A hydro levelling technology for low-cost active suspensions


With air suspension applications growing in popularity for EVs and at the same time, EVs becoming more affordable, car manufacturers are facing new NVH challenges. One example is the demand for a simple and affordable levelling system that would make this premium feature available for smaller vehicle segments. Vibracoustic, an automotive noise, vibration and harshness (NVH) company, has developed a hydro levelling system that it says brings the benefits of ride height adjustability at lower cost to new market segments. The patent-pending hydro levelling system can be tailored to front or rear-axle applications and enables ride height adjustability of lower segment cars, including smaller EVs.

The company has produced a fully operational prototype of the hydro levelling system (integrated into a popular European C-segment vehicle) that delivers 40mm of travel at each wheel, but that travel can be adjusted for each vehicle case. When used as rear-axle application, Vibracoustic says the system can compensate for trunk loading, deliver improved comfort, and maintain ground clearance for fully loaded vehicles, adjust the angle of stall for improved battery cooling of EVs, or provide a more comfortable loading / unloading position. When applied to both the front and rear-axle, it can additionally adjust ground clearance for speed bumps and driveways, or lower the vehicle for high-speed driving to reduce drag and increase range.

The front actuator in Vibracoustic’s hydro levelling system

Air springs and complex actuators are currently the only established automotive levelling solutions and, while extremely effective, they are typically too complex and costly to fit to non-luxury or smaller vehicles. The hydro levelling system is designed to enable car manufacturers to include single or dual-axle variable ride height systems at significantly lower cost. Vibracoustic says it is already discussing upcoming applications with several car manufacturers, including all-new EV models.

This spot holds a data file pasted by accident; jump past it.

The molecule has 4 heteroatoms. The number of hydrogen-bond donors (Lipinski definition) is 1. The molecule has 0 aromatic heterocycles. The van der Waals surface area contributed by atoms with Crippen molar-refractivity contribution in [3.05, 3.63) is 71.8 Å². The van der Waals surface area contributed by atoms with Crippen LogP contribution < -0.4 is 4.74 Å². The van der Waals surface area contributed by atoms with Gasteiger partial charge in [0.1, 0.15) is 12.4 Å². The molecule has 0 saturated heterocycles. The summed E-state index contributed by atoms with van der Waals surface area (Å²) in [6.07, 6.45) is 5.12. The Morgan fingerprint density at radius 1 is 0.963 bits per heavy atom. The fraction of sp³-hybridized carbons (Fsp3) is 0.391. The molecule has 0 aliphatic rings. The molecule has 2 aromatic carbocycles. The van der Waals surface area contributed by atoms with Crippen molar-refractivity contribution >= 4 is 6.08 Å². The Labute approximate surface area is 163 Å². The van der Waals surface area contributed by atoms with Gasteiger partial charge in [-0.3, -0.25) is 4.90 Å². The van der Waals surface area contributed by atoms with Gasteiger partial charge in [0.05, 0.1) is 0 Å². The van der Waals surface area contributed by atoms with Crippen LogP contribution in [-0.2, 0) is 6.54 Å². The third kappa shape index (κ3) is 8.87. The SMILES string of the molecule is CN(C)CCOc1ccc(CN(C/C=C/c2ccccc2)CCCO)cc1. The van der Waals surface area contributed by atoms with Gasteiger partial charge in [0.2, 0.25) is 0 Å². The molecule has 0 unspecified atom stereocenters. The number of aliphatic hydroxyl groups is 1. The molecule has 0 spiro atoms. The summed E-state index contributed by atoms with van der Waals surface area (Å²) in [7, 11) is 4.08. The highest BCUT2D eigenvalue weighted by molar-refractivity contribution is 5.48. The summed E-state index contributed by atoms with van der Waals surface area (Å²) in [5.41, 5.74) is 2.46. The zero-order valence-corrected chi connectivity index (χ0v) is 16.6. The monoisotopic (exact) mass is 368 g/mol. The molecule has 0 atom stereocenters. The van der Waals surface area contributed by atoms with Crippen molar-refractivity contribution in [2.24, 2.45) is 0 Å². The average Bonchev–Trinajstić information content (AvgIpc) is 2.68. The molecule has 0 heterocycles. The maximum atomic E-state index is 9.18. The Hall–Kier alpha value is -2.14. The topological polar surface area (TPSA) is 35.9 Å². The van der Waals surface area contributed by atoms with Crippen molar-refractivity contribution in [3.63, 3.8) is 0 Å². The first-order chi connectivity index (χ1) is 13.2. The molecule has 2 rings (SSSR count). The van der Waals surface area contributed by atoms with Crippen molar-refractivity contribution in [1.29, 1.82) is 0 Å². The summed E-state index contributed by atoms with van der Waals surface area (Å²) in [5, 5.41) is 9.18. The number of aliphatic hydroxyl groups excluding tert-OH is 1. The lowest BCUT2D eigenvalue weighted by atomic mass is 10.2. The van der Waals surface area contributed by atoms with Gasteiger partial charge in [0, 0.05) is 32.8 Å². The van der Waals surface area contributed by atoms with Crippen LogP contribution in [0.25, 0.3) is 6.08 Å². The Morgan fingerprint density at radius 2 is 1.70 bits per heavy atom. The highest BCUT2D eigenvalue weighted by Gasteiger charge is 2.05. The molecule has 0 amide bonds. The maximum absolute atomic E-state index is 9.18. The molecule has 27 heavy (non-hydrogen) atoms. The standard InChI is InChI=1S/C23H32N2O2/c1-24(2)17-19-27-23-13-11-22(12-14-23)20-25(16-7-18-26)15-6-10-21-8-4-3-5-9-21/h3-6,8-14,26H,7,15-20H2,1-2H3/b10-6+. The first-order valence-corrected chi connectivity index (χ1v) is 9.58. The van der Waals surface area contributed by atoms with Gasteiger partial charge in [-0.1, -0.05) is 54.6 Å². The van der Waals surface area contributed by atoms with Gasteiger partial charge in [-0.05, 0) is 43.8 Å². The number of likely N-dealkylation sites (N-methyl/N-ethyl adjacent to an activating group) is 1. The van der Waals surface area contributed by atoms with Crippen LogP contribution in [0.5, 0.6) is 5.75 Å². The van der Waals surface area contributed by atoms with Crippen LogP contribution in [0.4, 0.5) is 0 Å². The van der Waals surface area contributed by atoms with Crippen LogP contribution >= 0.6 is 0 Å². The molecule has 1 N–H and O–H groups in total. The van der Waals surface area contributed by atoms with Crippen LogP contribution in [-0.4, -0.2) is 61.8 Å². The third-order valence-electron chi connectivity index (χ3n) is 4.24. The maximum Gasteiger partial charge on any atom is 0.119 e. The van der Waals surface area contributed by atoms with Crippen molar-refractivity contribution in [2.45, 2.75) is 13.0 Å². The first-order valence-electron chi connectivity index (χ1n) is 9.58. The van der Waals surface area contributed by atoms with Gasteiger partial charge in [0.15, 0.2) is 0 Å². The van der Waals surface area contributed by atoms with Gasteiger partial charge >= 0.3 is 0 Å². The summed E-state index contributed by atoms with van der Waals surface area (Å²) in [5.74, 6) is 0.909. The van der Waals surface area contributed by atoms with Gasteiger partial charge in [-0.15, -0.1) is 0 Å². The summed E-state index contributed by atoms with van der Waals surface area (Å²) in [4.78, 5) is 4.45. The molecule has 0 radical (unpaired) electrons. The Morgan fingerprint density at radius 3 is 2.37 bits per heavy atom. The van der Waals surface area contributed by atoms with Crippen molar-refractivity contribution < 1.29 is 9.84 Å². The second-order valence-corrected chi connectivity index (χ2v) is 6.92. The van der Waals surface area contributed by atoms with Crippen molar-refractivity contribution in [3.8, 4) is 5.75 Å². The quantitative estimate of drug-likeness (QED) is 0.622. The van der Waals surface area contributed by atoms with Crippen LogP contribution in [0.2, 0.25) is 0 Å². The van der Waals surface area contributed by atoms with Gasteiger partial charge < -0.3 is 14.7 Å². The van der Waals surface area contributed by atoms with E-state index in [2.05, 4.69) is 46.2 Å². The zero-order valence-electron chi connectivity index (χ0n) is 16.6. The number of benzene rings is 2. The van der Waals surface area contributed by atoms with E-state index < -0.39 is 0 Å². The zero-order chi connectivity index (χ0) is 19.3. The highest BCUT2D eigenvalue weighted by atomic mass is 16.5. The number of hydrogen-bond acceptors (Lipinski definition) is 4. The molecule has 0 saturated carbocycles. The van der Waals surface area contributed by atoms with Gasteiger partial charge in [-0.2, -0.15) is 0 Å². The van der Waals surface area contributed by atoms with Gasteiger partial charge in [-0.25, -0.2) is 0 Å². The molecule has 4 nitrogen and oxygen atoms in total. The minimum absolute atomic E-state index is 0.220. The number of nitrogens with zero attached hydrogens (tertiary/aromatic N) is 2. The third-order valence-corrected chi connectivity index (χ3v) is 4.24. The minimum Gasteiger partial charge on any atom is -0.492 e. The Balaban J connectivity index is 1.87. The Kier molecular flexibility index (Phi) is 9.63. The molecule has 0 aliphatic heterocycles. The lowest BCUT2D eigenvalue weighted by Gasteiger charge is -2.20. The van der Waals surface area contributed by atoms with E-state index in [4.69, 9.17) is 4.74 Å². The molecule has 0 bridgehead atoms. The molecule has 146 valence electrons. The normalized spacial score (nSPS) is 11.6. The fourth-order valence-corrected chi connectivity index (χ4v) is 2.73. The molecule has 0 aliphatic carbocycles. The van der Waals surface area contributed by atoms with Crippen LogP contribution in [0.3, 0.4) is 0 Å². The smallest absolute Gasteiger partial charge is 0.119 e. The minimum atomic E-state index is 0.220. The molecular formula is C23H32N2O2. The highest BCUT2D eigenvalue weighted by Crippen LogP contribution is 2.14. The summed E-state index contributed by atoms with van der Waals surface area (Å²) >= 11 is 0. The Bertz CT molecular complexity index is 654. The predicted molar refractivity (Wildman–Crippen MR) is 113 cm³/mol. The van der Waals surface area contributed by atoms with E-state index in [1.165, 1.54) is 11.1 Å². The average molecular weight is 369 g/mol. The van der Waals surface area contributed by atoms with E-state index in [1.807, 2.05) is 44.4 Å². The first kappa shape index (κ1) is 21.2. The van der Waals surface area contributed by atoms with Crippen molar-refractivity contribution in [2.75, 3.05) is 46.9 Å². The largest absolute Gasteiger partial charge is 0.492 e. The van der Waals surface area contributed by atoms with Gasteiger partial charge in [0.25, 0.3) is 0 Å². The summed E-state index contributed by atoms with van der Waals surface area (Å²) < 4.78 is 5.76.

How it works

At the core of the hydro levelling system is a hydraulic actuator. The design of the actuator is based on the company’s air spring technology and its knowledge of rubber to metal components. The hydro levelling system is controlled by a dedicated ECU, including software developed by Vibracoustic. It incorporates height sensors and a powerpack (pump, tank, valves). The system offers a levelling speed of 10mm per second in two-corner applications, operating when the vehicle is static.

Prototype testing highlighted that the hydro levelling system in a C-segment vehicle “substantially” improved the ride and comfort metrics of a loaded vehicle. Tested under rough road conditions of different amplitudes and frequencies, Vibracoustic claims the system offered “large comfort improvements” at low frequencies of up to 15 z due to reductions in road-induced excitations.

The rear actuator in Vibracoustic’s hydro levelling system

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About Author

Adam divides his time as an editor between the worlds of aviation and motoring. These worlds may seem a little diverse today, but autonomous technology and future urban mobility is bringing them ever-closer. Adam is also chairman of the Vehicle Dynamics International Awards.

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